Clear vision and education drive UAE innovation

It should come as no surprise that the makers of Star Wars and Star Trek chose to film sequences of their futuristic stories in the UAE – the country and its cities represent “A New Hope” for our collective vision of the future.

The UAE’s Year of Innovation and Innovation Week are just two examples of the passion for creativity that defines Dubai and the UAE, and helps to make the country the most innovative in the Middle East region, according to the 2014 Global Innovation Index.

As Sheikh Nahyan bin Mubarak, UAE Minister of Culture, Youth and Community Development, said at a recent university MBA graduation ceremony in Dubai, the UAE has thrived on innovation, and the prosperity and well-being of the country is dependent on continual innovations, adding that if you live and work in the UAE, you should be fearless in conceiving and promoting new ideas – the country welcomes them.

He went on to say that this is not only the Year of Innovation, it is also the Age of Innovation. The UAE’s ambition sets a clear vision and goal to become one of the most innovative countries in the world by 2021 with a focus on renewable energy, transportation, technology, education, health, water and space – the UAE’s goal is to launch a mission to Mars by 2020. This is typical of the creative thinking that underpins the country.

Another example is in education, with the creation of the world’s first free zone for higher education and development. Dubai Knowledge Village and Dubai International Academic City have changed the game and contributed to the transformation of Dubai as a result.

These are big, bold ideas that capture the imagination of the world. Yet again Dubai and the UAE show the way. The path to innovation in products, services and processes starts with the creative idea before leading into the application of ideas to produce the innovation. Recently, Sheikh Mohammed bin Rashid, Vice President of the UAE and Ruler of Dubai, initiated the world’s biggest public brainstorm – showing that inspiration comes not just from our leaders, but from all walks of life.

Not just excelling with ideas, we know that Dubai and the UAE move from announcements to practical solutions to challenges and realising opportunities that most of the world does not see.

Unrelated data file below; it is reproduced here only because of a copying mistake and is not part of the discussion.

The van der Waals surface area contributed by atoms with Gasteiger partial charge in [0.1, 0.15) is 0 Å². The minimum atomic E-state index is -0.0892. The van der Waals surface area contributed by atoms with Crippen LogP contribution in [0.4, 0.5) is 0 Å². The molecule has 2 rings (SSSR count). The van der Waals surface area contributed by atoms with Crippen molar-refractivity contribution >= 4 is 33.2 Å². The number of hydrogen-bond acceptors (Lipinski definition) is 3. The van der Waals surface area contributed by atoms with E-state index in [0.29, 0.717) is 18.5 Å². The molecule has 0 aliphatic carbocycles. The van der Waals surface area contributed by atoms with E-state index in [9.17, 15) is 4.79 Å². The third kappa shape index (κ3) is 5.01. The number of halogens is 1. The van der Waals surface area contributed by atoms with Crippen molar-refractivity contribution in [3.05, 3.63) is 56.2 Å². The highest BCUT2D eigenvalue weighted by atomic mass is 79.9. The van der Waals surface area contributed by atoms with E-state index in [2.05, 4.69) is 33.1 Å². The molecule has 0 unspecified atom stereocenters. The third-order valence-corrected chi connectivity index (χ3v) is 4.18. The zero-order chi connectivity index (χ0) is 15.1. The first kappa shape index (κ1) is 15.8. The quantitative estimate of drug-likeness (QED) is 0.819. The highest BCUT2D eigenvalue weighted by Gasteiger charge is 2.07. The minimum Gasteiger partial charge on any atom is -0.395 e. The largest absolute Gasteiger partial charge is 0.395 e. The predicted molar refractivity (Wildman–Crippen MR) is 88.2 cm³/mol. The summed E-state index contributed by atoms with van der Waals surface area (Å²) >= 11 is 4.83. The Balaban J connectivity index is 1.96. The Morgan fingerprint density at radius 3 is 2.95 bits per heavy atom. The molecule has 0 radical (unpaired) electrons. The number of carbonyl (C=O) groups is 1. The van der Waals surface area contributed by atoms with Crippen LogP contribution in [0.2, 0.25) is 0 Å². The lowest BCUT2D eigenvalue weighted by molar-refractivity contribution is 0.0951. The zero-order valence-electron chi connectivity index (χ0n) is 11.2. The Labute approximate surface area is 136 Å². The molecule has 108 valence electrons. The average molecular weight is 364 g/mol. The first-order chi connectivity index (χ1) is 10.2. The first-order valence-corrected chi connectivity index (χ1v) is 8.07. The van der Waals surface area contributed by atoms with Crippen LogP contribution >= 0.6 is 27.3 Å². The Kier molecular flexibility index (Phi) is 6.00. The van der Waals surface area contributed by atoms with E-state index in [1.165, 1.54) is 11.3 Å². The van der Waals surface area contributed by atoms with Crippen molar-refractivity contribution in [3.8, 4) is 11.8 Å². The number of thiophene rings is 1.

Innovations do not always have to be big and bold. People face both problems and opportunities every day, and overcome them in their own way. This is equally important; if you can create a team or organisation, a government or a country with this attitude towards creative problem-solving, you can harness the collective creativity of an entire nation.

I believe this is what we are witnessing in the UAE’s Year of Innovation and Innovation Week.

What is the secret of the UAE’s success when it comes to innovation?

Building a creative culture involves individuals, teams and the organisation as a whole – it is challenging and depends on many factors.

Firstly, vision – I see a situation in which the UAE’s Government has a very clearly defined and stated vision.

Secondly, leadership plays a key role in successful creativity and innovation and this is one of the UAE’s great strengths – leaders who not only set the agenda and framework for creativity and innovation but who also lead, inspire, drive and support and reward the efforts of others. More than this, leaders have an obligation to live the values of creativity by being open to new ideas themselves and encouraging their staff to do the same. This motivates individuals to make a difference. This process is flowing through the UAE’s public sector and is an inspiring force.

In Dubai and the UAE, creativity and innovation perhaps have a special place and a special need, when you are leading rapid transformation.

Creativity and innovation are the lifeblood of society and creativity is the key skill of the 21st century. It will define an organisation’s or a country’s ability to compete and succeed in achieving its vision. This means harnessing and leading for creativity.

Within the UAE, Dubai is aiming to become not just the world’s smartest city within one of the world’s most innovative countries – but also the happiest; now, how creative is that?

Mark Batey is a creativity specialist at Manchester Business School and is currently leading a live research programme into the drivers and barriers for creativity and innovation in the GCC.

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